London Fashion Week Celebrates Diversity with a Deconstructive Edge

New street styles with a raw, cool vibe look set to go global

A model poses at the Roberta Einer presentation during London Fashion Week

A model poses at the Roberta Einer presentation during London Fashion Week Jeff Spicer/Getty Images

London doesn’t do polished red carpet frocks. Instead it does crazy imperfection, in the form of gaping seams, disparate asymmetric styling and exaggerated trailing sleeves, all of which turned the perception of ‘fashion’ and ‘beauty’ on its head in London last weekend. Explosive rainbow shades, a scattering of old style handicrafts, juxtaposed within an extreme jumble of texture, fake fur, lace, fringing, leather and sequins, led to the overall feeling that the freedom to uniquely celebrate our own self-expression is what next season is all about. Fashion without boundaries is more vital than ever right now.

A model walks the runway at the Teatum Jones show during the London Fashion Week

A model walks the runway at the Teatum Jones show during the London Fashion Week John Phillips/Getty Images

The political agenda was set by up and coming label Teatum Jones, who kicked off London Fashion week with a message, inspired by the mutated dolls of artist Hans Bellmer created in the 1930’s, to oppose the fascism of the Nazi Party. Non-conformist models explored the concept of their collection in oversized silhouettes and multi layering, using industrial webbing threaded through giant metal eyelets to allow each individual body shape to redefine the volume, length and tension of their outfit by wrapping and binding at random. Using strong (not quite jewel) colours, mustard, burgundy and cornflower blue, the design duo Catherine Teatum and Rob Jones co-hesively mixed multiple textures, fabrics and prints, including bias cut satin crepe dresses, chunky cashmere cardis’s worn slouchily off the shoulder, and scratchy artistic doodles painted directly onto woven wool suiting. All fabulously imperfect.

Ryan Lo's collaboration with Hello Kitty at LFW

Ryan Lo’s collaboration with Hello Kitty at LFW Courtesy Instagram

Tumbling layers of high necked Victoriana nighties with gathered frilly tiers, ribbon bows, Hello Kitty prints and golf ball sized pearl jewellery, summed up Ryan Lo’s hybridised Harajuku gender neutrals. Showing for the first time since he graduated from the British Fashion Councils NEWGEN scheme Ryan’s colourful escapism came in the form of fuzzy camo print pants with giant contrasting turn ups, sloppy star print cardi’s with trailing sleeves in fizzy pink and scarlet colour clashes and multi printed metallised ‘bacofoil’ fabric cut into the sweetest drop waist dresses with giant sculptural sleeves.

A model walks the runway at the ASAI (Fashion East) show during LFW

A model walks the runway at the ASAI (Fashion East) show during LFW Tim P. Whitby/Getty Images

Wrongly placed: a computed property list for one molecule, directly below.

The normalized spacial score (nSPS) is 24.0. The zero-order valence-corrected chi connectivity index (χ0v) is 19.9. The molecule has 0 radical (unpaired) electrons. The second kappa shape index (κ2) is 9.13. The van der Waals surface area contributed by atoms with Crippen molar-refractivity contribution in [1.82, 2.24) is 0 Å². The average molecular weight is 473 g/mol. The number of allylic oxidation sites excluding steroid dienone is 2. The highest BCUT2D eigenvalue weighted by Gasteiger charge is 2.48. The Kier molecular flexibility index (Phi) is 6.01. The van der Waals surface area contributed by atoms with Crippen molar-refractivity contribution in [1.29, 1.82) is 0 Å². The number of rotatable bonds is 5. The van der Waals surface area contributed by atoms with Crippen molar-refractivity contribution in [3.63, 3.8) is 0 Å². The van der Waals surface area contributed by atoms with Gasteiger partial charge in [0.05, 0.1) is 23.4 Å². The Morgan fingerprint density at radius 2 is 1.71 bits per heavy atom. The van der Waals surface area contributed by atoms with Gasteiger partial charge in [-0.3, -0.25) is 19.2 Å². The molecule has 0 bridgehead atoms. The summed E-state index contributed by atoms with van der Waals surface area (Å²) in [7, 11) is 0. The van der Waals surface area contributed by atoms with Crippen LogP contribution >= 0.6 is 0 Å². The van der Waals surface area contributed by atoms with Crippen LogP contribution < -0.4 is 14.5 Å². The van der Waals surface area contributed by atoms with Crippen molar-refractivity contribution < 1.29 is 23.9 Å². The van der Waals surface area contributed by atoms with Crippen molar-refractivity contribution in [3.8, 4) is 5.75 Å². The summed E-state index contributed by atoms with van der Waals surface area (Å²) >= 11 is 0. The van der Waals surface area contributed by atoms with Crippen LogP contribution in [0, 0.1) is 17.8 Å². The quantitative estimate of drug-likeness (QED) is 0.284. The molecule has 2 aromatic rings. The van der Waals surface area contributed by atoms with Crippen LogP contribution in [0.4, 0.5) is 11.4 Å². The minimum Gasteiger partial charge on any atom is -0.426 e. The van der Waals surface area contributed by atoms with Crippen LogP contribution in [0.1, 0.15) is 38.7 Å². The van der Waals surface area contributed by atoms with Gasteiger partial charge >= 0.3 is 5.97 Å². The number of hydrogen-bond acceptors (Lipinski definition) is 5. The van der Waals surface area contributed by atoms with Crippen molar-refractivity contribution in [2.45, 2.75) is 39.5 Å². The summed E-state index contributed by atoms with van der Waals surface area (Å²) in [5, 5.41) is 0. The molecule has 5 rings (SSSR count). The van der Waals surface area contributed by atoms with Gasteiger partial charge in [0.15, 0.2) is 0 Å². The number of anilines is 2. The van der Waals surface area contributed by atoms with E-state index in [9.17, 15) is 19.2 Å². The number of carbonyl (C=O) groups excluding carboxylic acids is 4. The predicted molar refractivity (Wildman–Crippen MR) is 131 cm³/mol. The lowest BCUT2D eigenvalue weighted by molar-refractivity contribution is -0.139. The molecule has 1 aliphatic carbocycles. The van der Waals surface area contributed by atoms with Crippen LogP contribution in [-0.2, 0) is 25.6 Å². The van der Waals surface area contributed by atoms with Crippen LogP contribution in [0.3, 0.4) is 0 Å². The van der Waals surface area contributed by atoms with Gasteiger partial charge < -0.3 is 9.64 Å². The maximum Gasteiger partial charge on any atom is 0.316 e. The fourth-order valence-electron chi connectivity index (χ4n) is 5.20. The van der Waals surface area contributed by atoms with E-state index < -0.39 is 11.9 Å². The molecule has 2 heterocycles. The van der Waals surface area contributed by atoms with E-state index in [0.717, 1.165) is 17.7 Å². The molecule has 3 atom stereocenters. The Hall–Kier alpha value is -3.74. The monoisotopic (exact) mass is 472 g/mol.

Growing up in the multi coloured chaos of South London has apparently been processed and creatively re-cycled into recent Central St Martins graduate A Sai Ta’s latest collection, resulting in a disarrayed aesthetic which is not for the faint hearted follow the crowd fashionista. Showing his new label ASAI with the support of the Fashion East collective, strong colour and fragmented texture overload the senses in an eclective style of mis-matched beauty. At the core of his mix and clash, rag tag bag lady look the fabric is so intensely broken down, over bleached and distressed, seams dissected, fibres shredded to gossamer trailing ribbons that his signature dresses become closer to the concept of fashion as art.

Eudon Choi's runway show at LFW

Eudon Choi’s runway show at LFW Courtesy Instagram

Radical young London doesn’t always need to be brutally disruptive, sometimes just a touch of asymmetric styling will do. Slouchy volume that rejects excessive embellishment in favour of strong structural lines and modernistic tailoring is the philosophy behind Eudon Choi’s new collection. Easy flowing lines and luxury fabrics combine to create new takes on wearable pieces, wide cut trousers with giant buttoned cuffs, a classic white shirt with an exaggerated shoulder line that falls asymmetrically at the back, and a modern interpretation of a bulked up parka. Maximalist layering for winter makes sense, with contrasting textures of soft buff leathers, crisp cottons and chunky cable knits successfully working as individual and collaborative pieces.

A model poses at the Roberta Einer presentation during London Fashion Week

A model poses at the Roberta Einer presentation during London Fashion Week Jeff Spicer/Getty Images

Vivid colour, detailed print and luxury embellishment are all designer staples for Roberta Einer now in her third season in London. Boosting her global credentials, she was recently named as the winner of Saks inaugural Emerging Designer Showcase competition, and this collection continues her collaboration with Swarovski crystals. Drawing inspiration from the glamour of southern Portugal in the 1940’s, models languished lazily in a make believe tennis court showcasing Einer’s ultra-playful take on femininity. Bold colour choices juxtaposed with disparate textural forms and experimental ornamentation are key to her overtly edgy style. Traditional couture techniques are radically deployed for extravagant decoration on flippy skirts, leather bomber jackets and glittery lurex slip dresses.

London Fashion Week Celebrates Diversity with a Deconstructive Edge